Renewable energy, real estate and free zone project developer Groupe Filatex is rolling out a series of renewable energy power projects in Madagascar in partnership with Canada-based energy development company Dera Energy as part of its efforts to address a dire electricity deficit, increase access to electricity by the country’s majority rural population and reduce the country’s historic reliance of carbon-intensive fossil fuels.
The company is also developing 66 MW worth of solar photovoltaic (PV) projects in Côte d'Ivoire at a cost of €80-million; 10 MW of solar PV and 33 MW worth of hydropower in Guinea, at a cost of €8.5-million and €105-million, respectively; 20 MW worth of solar PV in Ghana at a cost of €17-million; and is in advance negotiations to acquire an 8 MW hydropower plant in the Balkans with an expansion to reach 14 MW at a cost of €35-million.
Madagascar is faced with a dire shortage of electricity, with only about a quarter of the population having access to electricity.
The situation is further exacerbated because as much as 80% of the population (about 20-million people) live in a rural setting, of which only 5% is electrified.
Further, access to electricity in rural settings is often limited to short evening peaks when small-scale fossil-fuel burning plants operate, selling power at high prices of about €0.55/kWh – equivalent to about R11.36/kWh as at August 14.
Groupe Filatex COO George Conde says the Madagascar government has ambitious plans to switch from fossil-dependent power production to cleaner forms of energy.
In Madagascar, the company is rolling out three types of solar PV projects – hybrid plants that supplement existing heavy fuel oil (HFO) generation plants, mobile container-mounted units and ground-mounted solar PV plants.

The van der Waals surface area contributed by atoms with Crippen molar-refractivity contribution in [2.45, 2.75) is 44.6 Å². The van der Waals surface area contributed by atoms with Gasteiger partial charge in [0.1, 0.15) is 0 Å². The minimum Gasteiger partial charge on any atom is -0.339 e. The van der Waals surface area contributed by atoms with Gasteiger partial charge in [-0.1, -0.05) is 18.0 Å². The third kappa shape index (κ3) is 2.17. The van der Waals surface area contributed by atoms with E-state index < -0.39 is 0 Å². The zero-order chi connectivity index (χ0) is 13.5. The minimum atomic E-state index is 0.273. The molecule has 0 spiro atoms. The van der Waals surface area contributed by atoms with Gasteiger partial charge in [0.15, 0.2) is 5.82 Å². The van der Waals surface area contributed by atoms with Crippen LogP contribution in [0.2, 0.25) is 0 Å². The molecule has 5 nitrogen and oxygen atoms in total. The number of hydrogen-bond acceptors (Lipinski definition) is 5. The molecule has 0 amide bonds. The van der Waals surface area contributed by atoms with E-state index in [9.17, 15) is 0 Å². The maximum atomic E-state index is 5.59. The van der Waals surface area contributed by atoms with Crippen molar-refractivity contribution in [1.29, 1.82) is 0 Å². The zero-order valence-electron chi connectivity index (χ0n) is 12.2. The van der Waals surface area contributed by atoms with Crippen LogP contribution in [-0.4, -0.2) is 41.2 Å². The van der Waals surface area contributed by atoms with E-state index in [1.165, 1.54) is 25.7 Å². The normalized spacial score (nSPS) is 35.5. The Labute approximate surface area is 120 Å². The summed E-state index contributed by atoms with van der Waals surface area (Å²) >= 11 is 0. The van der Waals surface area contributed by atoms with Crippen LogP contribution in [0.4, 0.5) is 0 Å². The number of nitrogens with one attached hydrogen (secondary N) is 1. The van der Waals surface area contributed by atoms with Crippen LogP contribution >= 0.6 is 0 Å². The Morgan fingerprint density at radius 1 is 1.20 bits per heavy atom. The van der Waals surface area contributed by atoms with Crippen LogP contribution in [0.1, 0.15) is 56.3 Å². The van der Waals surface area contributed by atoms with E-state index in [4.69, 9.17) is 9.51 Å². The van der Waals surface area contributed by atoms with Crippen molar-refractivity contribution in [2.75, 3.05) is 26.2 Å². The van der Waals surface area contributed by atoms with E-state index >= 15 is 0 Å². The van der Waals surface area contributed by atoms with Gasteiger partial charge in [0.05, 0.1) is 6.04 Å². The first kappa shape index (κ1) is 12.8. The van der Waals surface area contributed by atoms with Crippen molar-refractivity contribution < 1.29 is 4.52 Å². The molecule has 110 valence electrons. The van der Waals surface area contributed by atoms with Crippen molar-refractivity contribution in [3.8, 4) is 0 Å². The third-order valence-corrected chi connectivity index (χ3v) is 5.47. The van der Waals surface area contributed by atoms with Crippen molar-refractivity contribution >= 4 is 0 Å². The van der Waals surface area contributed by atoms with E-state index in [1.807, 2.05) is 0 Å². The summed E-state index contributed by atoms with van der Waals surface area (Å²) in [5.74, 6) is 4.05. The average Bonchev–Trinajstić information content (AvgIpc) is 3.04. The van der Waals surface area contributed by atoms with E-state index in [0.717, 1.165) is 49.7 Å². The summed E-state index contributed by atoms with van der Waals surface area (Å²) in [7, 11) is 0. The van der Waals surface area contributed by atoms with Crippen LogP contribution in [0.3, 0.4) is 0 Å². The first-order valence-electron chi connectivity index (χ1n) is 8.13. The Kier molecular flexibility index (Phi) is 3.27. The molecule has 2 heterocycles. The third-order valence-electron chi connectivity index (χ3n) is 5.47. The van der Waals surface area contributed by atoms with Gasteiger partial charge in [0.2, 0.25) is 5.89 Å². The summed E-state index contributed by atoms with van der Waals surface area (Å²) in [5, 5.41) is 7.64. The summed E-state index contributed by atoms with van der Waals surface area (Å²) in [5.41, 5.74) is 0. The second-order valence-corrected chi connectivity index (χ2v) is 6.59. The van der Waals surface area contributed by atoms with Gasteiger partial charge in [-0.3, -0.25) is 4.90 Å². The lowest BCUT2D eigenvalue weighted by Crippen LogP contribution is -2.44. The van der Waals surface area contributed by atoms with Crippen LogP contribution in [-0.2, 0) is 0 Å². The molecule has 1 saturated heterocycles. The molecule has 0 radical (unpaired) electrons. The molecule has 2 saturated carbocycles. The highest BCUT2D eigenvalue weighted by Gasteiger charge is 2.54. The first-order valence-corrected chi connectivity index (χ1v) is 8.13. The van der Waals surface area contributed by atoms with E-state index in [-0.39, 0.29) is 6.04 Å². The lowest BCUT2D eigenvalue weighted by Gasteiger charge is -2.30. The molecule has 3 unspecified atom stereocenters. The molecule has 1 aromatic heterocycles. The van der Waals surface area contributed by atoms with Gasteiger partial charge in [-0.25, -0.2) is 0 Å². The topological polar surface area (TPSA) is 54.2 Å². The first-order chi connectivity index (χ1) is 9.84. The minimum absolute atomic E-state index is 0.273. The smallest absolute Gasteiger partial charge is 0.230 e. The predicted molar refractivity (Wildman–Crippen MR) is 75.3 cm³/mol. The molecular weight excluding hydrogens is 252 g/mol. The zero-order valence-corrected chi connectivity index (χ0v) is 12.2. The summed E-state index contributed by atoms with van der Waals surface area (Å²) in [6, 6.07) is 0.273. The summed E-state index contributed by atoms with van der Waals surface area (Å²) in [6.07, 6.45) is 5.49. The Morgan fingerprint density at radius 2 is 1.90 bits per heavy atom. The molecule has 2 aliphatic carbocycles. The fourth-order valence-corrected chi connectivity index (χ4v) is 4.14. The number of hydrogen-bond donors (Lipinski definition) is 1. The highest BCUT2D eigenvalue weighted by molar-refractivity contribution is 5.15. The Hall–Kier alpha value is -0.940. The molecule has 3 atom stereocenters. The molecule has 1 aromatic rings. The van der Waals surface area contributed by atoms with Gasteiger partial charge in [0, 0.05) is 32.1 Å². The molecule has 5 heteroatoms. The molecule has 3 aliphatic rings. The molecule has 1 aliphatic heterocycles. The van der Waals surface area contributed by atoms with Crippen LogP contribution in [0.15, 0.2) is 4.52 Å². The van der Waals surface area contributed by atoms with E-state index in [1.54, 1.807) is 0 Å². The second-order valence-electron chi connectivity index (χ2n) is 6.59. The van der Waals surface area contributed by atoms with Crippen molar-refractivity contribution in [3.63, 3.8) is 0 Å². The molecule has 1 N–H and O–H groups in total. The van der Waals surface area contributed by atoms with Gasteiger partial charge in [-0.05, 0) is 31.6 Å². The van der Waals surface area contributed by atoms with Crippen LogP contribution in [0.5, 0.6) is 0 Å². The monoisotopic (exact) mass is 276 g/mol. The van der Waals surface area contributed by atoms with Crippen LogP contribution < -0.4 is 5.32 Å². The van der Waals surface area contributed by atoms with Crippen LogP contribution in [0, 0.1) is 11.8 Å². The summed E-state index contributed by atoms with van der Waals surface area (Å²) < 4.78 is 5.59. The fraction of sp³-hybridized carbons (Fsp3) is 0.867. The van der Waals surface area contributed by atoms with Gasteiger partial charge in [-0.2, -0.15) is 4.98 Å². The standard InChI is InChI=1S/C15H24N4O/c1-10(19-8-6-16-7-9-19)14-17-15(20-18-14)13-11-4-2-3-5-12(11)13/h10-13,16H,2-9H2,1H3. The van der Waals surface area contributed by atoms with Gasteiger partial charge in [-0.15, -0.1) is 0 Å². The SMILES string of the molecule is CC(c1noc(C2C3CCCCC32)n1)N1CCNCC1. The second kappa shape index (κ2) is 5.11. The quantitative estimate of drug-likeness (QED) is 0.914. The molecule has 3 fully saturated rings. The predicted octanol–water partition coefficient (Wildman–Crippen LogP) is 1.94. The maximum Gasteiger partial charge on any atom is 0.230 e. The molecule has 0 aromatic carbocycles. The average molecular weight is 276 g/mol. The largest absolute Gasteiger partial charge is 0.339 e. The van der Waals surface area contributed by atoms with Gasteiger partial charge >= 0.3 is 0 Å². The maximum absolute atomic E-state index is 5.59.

The mobile units were built to showcase Groupe Filatex’s versatility in developing various types of plants, as well as to have the ability to move them in an emergency situation.
He tells Engineering News that the company has been in the energy production sector of Madagascar for about 12 years. Initially, the company was focused on fossil-fuel powered plants, with an emphasis on HFO generation, but redirected its focus about two years ago to renewable energy projects instead.
By the end of 2021, Groupe Filatex will be providing green electricity to over one-million households.
Its projects are in the form of primarily solar-grid-connected PV projects.
In urban areas with existing grid connectivity, Groupe Filatex is connecting its commissioned plants to the grid, selling its power to State-owned power utility Jirama.
In rural areas with poor or nonexistent grid connectivity, Groupe Filatex is developing minigrid infrastructure and for some of these towns, selling power directly to the end-user, thereby electrifying previously dark areas.
By the end of 2021, Groupe Filatex expects to have solar PV projects in locations providing electricity to the cities of Tamatave, Tulear, Diego, Majenga, Nosy Be, and the capital Antananarivo.
As a whole, the company plans to roll out as much as 280 MW in renewable energy, including 170 MW in Madagascar and 110 MW in other parts of Africa.
Currently, Groupe Filatex also has 102 MW worth of HFO generation assets in Madagascar.
Conde says that Madagascar is developing two big hydropower projects, adding however, that these take a long time to develop.
“So the country needs this period of transition with solar to be able to quickly provide additional power into the grid, but at the same time to have them come from renewable energy.”
With a strategy to expand regional renewable energy in mind, he tells Engineering News that Groupe Filatex currently has about 170 MW of solar PV projects in development. These projects were started early in 2019 with site preparations, while installation of modules and other equipment got under way towards the end of 2019.
In July this year, Groupe Filatex commissioned its first kilowatts to the national grid, providing additional power to the city of Tamatave. “By the end of August, we will have a total of 2 MW in production. If it was not for Covid-19, we would have had 2.9 MW in production in Tuléar as well.”
Further, some of Groupe Filatex’s solar PV projects incorporate battery storage components to provide power 24/7 with renewable energy. On such instance is the company’s building of a 10 MW rooftop installation at its free zone in Antananarivo, as well as a 20 MW project in Ghana, and 10 MW in Guinea due to come on line in 2021.
The company is also rolling out several 100 kW to 750 kW minigrid independent power systems in rural Madagascar, with projects totalling 14 MW. These systems will be completely autonomous with battery storage technology and deliver electricity to the national offtaker and in some cases directly to the end-user.